This Guide includes all the basics you'll need for doing library research for your San Diego community study. There are sections on general library research, San Diego new sources, finding journal articles, local government & community resources, an overview of the U.S. Decennial Census & more.
Start by looking at the Community Profiles and plans from the City of San Diego.
Don't hesitate to contact me directly for research assistance.
Library Research Step by Step
Library Research Step by Step
Choose your topic.
- Develop your research question, hypothesis, or thesis statement. In this case, you'll be researching a San Diego community over time
- Break that statement into key concepts and variables you want to explore, e.g.[San Diego community name], variables that often affect communities
- Think of other ways to phrase those concepts. Use synonyms. Consider more specific words (to narrow your focus) or more general terms (to expand your search), e.g.
Community name: official community name, neighborhoods within the larger community, major streets, major businesses/buildings/geographic features, major people (council members, developers, philanthropists, etc.)…
variables: housing, population demographics, average income, access to transportation, access to development funds…
Construct a basic search strategy.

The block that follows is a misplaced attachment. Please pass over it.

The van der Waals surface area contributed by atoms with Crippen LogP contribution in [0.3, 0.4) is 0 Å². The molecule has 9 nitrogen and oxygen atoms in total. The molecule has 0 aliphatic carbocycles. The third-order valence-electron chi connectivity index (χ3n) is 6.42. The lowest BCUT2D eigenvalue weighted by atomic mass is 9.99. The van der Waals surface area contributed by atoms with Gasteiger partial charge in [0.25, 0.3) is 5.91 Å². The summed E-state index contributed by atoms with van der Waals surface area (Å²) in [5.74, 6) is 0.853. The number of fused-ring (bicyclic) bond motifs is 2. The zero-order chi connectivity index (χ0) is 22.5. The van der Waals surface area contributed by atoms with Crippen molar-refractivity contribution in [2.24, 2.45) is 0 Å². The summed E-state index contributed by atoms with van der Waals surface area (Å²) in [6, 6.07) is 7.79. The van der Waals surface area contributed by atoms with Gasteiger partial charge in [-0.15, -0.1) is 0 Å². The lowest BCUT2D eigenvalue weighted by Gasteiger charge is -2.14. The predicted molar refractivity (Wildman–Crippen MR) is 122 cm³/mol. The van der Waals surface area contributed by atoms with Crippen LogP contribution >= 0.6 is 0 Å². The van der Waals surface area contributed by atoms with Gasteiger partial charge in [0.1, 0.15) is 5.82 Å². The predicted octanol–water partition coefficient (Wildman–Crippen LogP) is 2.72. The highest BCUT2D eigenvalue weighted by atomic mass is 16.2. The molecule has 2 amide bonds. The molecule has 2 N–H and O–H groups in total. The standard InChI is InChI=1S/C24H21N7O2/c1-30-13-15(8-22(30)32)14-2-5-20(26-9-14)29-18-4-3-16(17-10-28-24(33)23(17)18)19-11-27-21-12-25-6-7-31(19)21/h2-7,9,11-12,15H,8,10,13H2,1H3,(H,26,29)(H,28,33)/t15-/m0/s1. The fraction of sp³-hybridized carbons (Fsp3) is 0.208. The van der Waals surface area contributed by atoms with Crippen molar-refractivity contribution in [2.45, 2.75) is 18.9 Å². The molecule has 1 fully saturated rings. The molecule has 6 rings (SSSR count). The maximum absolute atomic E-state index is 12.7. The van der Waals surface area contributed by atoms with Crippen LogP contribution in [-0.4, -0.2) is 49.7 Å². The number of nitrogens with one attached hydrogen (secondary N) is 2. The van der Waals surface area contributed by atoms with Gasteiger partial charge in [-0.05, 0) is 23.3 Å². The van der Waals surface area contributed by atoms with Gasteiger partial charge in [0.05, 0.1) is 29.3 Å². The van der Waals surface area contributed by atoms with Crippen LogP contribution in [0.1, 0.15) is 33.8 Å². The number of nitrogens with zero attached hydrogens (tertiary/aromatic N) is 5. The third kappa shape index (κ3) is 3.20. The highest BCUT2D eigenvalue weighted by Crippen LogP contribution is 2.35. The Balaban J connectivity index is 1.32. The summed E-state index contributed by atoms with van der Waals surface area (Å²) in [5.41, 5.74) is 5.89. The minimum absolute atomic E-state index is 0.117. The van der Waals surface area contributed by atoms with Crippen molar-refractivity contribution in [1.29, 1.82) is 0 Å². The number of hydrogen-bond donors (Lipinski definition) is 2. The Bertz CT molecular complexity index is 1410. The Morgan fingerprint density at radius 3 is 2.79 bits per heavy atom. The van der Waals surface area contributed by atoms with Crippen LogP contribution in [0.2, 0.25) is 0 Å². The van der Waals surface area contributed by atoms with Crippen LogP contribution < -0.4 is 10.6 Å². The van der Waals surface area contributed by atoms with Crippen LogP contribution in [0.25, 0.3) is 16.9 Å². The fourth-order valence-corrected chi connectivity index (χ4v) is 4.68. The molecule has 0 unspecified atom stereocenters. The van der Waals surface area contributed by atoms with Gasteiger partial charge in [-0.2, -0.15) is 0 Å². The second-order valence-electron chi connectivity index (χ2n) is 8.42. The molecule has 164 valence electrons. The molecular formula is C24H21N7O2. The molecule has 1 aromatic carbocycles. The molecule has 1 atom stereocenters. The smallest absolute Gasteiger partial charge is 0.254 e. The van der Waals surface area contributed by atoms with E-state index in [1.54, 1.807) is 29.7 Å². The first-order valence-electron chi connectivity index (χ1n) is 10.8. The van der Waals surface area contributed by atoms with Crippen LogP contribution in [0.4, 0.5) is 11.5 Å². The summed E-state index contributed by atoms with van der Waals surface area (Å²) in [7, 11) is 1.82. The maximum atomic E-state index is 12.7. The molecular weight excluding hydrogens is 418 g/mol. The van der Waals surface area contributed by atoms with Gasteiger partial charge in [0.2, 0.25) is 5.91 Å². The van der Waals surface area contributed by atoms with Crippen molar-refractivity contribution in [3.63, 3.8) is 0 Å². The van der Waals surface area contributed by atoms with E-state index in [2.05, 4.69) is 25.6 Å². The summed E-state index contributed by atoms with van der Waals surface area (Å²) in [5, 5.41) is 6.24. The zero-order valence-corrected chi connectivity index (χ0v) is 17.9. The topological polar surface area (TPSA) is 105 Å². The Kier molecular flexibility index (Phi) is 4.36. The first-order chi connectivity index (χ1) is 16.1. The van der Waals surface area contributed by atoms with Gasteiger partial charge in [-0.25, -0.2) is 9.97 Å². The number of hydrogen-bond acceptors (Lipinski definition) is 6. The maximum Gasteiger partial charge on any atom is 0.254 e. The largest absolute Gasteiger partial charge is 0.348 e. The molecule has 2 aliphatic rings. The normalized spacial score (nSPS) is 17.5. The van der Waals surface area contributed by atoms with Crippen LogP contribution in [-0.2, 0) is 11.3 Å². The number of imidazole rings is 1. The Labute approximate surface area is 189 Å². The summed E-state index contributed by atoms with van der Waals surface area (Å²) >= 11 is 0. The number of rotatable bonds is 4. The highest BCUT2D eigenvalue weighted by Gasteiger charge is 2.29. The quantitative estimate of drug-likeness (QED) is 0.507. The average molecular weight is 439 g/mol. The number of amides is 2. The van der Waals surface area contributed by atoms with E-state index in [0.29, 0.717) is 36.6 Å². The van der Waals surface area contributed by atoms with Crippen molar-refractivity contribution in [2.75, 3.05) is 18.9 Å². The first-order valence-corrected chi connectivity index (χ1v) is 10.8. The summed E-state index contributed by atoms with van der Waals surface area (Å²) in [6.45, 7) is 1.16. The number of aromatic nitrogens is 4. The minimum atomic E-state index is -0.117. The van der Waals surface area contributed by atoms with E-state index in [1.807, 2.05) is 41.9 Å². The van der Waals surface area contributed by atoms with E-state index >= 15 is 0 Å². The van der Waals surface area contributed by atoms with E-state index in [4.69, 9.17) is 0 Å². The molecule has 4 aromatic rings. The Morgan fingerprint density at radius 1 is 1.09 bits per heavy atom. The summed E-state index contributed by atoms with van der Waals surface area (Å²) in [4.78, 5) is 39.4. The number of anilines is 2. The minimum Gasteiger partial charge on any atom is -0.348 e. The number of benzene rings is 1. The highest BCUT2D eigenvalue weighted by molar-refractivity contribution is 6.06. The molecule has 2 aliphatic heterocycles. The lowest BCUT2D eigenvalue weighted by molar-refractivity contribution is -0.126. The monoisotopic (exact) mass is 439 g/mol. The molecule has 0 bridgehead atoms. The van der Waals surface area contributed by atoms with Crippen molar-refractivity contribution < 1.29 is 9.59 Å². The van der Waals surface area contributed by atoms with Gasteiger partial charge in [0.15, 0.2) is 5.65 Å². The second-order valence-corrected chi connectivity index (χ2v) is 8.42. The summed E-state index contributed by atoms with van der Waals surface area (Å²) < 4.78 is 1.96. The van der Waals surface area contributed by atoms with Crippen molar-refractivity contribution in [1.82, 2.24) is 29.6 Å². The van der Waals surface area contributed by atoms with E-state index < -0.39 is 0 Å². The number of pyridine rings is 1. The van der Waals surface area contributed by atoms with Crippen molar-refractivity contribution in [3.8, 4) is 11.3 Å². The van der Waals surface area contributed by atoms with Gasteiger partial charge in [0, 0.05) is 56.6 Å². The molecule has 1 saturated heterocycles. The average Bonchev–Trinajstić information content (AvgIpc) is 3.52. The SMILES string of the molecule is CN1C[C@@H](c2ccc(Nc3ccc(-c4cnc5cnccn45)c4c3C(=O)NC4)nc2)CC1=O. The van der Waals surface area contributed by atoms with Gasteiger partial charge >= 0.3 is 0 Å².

- In most databases, you can combine terms with and (both terms must appear in the hit) and or (one term must appear in the hit—for synonyms or evenly weighted terms), e.g. San Diego and Linda Vista; Oceanside or North County
- In many databases, you can use a symbol such as * or ! to take the place of letters to get hits with multiple endings of a word, e.g. communit*
- Example search: san diego and communit*
Choose the kinds of resources you want to find and the best tools to find them.
- Books: an online library catalog like Roger (UC San Diego’s library catalog)
- Government documents: the online catalog or the agency's website
- Scholarly articles: discipline specific databases such as Worldwide Political Science Abstracts and interdisciplinary databases such as Academic Search Complete
- Primary sources: the online library catalog, specialized databases, websites
- Data: specialized databases or directly from the researchers
Run searches using the tools you choose.
- Experiment with keywords and combinations of keywords, e.g. you might try
San Diego and Linda Vista and plan
San Diego and North County
Cowles Mountain or Lake Murray or Mission Trails Park
Try different tools.
- Check the help screens or guides to each database for specifics on combining your terms and whether your results are ranked by date or relevance.
- When you find good hits, look at the subject headings/descriptors. Try running new searches using those terms.
Get the citation information. You need this for your bibliography.
- Email records to yourself as a backup
- Some databases can export the citation in a specific format (e.g. APA, Chicago, MLA)
- Use RefWorks (free to UCSD students) to manage, store, and format your citations
Get the actual item.
- It may be full text in the database or it may be available through UC-eLinks. If we do not have it, you can usually request the item through Interlibrary Loan (ILL).